0 votes
Ron Thomas, Agent, Fresno, CA
Wed Sep 12, 2012
There are many considerations at play here:
You are looking at it from your point of view, and you need to stand back a ways:

There are many, many people who have lost their homes because of a HARDSHIP; such as Medical Bills or loss of a job.
There are many more who lost their homes because of the way their LOANS were written; either an increasing interest rate, or a balloon payment, or both.
There are many who lost because they agreed to a 100% (or more) LOAN; this would include those who took out a HILOC, Home Equity loan, which increased their debts without regard to the VALUE of the property.
Then, we have a whole bunch of people who bailed out simply because the house was Upside/Down: The fact of whether or not they could continue to handle the monthly payment was never an issue.

The important fact that a lot of people fail to realize is that all these people made a COMMITTMENT to the pay their debts: And the Lenders are painfully aware of this.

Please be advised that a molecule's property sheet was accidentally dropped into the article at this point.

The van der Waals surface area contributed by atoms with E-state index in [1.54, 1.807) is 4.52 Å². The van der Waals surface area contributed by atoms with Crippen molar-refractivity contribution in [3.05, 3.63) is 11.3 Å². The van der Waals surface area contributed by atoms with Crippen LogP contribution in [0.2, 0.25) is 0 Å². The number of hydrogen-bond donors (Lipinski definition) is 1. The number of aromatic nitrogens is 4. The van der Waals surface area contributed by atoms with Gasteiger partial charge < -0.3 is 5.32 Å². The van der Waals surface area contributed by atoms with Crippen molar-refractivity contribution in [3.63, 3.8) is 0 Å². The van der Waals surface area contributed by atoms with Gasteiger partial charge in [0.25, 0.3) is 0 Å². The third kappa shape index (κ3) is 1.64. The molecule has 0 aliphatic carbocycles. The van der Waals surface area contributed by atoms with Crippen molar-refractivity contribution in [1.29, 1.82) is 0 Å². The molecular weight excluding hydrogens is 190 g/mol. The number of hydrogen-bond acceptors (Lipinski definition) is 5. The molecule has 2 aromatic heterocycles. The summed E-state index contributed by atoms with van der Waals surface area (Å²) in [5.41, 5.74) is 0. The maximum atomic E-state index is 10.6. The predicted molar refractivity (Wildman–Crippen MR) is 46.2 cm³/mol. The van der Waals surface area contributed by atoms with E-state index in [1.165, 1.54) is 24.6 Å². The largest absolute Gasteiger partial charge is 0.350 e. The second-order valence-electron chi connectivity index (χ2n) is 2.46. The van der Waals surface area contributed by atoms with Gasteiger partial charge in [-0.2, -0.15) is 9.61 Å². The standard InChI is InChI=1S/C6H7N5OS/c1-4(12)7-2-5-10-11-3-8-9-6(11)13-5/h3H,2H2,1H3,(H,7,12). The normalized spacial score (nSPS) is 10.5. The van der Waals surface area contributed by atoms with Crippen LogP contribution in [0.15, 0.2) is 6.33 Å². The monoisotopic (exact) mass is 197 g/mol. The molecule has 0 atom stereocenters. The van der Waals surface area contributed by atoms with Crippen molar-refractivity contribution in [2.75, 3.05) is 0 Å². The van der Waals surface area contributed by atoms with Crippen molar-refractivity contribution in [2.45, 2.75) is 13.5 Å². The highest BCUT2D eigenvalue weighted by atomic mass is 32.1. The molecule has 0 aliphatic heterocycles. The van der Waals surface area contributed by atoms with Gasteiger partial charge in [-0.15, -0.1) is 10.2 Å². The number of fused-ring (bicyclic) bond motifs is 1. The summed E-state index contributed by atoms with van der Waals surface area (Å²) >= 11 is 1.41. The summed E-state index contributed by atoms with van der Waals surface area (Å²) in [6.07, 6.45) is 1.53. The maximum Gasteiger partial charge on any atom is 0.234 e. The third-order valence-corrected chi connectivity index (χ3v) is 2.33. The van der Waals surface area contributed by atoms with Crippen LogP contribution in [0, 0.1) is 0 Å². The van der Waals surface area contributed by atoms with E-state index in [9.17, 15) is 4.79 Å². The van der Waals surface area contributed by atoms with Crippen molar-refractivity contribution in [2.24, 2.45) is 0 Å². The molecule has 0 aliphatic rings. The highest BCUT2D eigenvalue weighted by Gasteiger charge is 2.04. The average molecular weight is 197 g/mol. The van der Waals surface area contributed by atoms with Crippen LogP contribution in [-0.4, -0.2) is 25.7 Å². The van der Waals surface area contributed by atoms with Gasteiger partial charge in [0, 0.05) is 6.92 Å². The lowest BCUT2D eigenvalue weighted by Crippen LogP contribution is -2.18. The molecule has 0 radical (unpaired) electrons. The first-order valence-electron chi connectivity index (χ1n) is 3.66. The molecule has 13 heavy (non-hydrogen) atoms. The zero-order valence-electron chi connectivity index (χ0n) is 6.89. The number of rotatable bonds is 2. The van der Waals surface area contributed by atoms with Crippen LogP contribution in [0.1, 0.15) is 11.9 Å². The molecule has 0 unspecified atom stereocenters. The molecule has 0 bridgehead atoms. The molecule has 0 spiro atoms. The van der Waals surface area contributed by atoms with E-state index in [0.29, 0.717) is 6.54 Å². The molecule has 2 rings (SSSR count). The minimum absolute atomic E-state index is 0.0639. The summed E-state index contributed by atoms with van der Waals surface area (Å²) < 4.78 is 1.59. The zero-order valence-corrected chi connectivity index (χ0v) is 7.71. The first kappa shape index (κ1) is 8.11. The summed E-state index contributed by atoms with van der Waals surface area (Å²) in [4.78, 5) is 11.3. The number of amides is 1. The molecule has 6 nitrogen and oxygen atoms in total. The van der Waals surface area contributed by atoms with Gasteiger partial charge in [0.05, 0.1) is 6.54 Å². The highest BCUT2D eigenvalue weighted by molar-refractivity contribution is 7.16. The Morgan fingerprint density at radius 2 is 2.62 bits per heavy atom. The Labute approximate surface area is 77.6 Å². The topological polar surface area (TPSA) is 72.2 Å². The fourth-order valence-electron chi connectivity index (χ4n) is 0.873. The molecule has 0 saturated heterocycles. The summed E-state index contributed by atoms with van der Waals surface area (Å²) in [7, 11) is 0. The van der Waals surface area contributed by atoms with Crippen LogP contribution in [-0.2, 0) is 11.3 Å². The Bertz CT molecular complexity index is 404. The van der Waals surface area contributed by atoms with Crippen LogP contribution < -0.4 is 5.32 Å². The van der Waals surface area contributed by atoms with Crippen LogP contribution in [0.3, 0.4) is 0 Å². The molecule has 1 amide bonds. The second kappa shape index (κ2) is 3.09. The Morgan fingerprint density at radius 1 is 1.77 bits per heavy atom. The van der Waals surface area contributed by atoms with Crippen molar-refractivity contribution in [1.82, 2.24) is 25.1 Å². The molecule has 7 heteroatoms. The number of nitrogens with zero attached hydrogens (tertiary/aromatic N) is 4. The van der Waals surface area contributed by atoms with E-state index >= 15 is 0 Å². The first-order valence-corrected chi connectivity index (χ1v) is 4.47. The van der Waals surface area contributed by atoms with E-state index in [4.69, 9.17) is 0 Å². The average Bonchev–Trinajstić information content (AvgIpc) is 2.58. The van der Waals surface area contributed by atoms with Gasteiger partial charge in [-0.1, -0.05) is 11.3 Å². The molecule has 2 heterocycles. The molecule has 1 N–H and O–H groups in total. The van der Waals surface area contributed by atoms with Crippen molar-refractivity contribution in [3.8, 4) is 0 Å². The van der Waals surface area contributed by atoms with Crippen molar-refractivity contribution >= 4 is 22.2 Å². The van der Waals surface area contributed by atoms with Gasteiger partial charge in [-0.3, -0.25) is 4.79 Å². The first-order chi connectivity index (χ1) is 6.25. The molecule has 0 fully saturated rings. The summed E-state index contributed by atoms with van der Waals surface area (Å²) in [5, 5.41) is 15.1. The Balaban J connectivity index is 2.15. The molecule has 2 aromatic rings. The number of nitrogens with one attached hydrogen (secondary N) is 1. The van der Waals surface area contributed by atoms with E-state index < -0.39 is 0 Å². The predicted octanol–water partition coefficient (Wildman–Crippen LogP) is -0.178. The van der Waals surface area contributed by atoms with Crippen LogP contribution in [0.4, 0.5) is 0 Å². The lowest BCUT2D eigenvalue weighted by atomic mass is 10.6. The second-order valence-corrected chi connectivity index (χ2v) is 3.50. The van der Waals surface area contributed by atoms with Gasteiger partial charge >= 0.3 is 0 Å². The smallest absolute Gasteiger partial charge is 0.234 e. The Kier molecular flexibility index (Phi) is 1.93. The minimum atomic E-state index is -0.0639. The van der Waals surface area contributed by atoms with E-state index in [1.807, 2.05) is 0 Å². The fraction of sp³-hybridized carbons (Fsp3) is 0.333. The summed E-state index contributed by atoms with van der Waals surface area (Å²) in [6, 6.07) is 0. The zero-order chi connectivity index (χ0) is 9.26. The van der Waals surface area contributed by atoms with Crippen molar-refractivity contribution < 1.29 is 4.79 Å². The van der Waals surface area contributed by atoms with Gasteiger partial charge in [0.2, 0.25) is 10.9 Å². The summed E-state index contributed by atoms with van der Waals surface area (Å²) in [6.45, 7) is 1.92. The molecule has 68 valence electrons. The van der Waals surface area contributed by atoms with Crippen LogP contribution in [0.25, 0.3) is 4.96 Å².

For some silly reason, the Lenders think that this impacts their future tendancy to pay their future debts.
If this gives some people a stigma that they have to carry for 2 to 5 years; so be it.
If you feel that you are exempt from this stigma, then you can discuss this with your next Lender; they feel they are right.
0 votes
Marc Comisar, Agent, Bonita Springs, FL
Wed Sep 12, 2012
Every situation is different. You did however borrow the money......When you borrow money you should pay it back. You asked why it is frowned upon....that's the skinny.
0 votes
Terry McCarl…, Agent, Cape Coral, FL
Wed Sep 12, 2012